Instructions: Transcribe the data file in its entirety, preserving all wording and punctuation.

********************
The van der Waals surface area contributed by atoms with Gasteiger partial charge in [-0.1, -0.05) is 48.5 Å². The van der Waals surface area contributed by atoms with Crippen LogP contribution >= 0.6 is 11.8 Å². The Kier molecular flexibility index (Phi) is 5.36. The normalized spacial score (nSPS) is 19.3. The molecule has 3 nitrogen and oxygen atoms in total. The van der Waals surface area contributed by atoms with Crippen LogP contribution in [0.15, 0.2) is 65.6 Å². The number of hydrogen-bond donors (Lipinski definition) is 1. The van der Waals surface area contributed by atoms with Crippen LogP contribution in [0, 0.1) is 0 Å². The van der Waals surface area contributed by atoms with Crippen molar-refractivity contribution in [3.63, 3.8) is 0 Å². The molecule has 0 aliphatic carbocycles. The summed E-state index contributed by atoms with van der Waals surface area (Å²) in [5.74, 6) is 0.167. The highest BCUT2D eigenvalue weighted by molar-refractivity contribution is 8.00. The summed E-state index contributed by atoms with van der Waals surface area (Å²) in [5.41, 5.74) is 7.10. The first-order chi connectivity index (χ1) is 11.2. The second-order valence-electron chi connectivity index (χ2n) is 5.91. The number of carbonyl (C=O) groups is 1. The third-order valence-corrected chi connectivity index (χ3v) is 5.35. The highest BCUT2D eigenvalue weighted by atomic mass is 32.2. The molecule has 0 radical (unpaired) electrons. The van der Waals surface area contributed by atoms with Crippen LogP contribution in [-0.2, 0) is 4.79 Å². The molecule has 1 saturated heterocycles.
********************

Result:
The van der Waals surface area contributed by atoms with Gasteiger partial charge in [-0.1, -0.05) is 48.5 Å². The van der Waals surface area contributed by atoms with Crippen LogP contribution >= 0.6 is 11.8 Å². The Kier molecular flexibility index (Phi) is 5.36. The normalized spacial score (nSPS) is 19.3. The molecule has 3 nitrogen and oxygen atoms in total. The van der Waals surface area contributed by atoms with Crippen LogP contribution in [0.15, 0.2) is 65.6 Å². The number of hydrogen-bond donors (Lipinski definition) is 1. The van der Waals surface area contributed by atoms with Crippen LogP contribution in [0, 0.1) is 0 Å². The van der Waals surface area contributed by atoms with Crippen molar-refractivity contribution in [3.63, 3.8) is 0 Å². The molecule has 0 aliphatic carbocycles. The summed E-state index contributed by atoms with van der Waals surface area (Å²) in [5.74, 6) is 0.167. The highest BCUT2D eigenvalue weighted by molar-refractivity contribution is 8.00. The summed E-state index contributed by atoms with van der Waals surface area (Å²) in [5.41, 5.74) is 7.10. The first-order chi connectivity index (χ1) is 11.2. The second-order valence-electron chi connectivity index (χ2n) is 5.91. The number of carbonyl (C=O) groups is 1. The third-order valence-corrected chi connectivity index (χ3v) is 5.35. The highest BCUT2D eigenvalue weighted by atomic mass is 32.2. The molecule has 0 radical (unpaired) electrons. The van der Waals surface area contributed by atoms with Crippen LogP contribution in [-0.2, 0) is 4.79 Å². The molecule has 1 saturated heterocycles.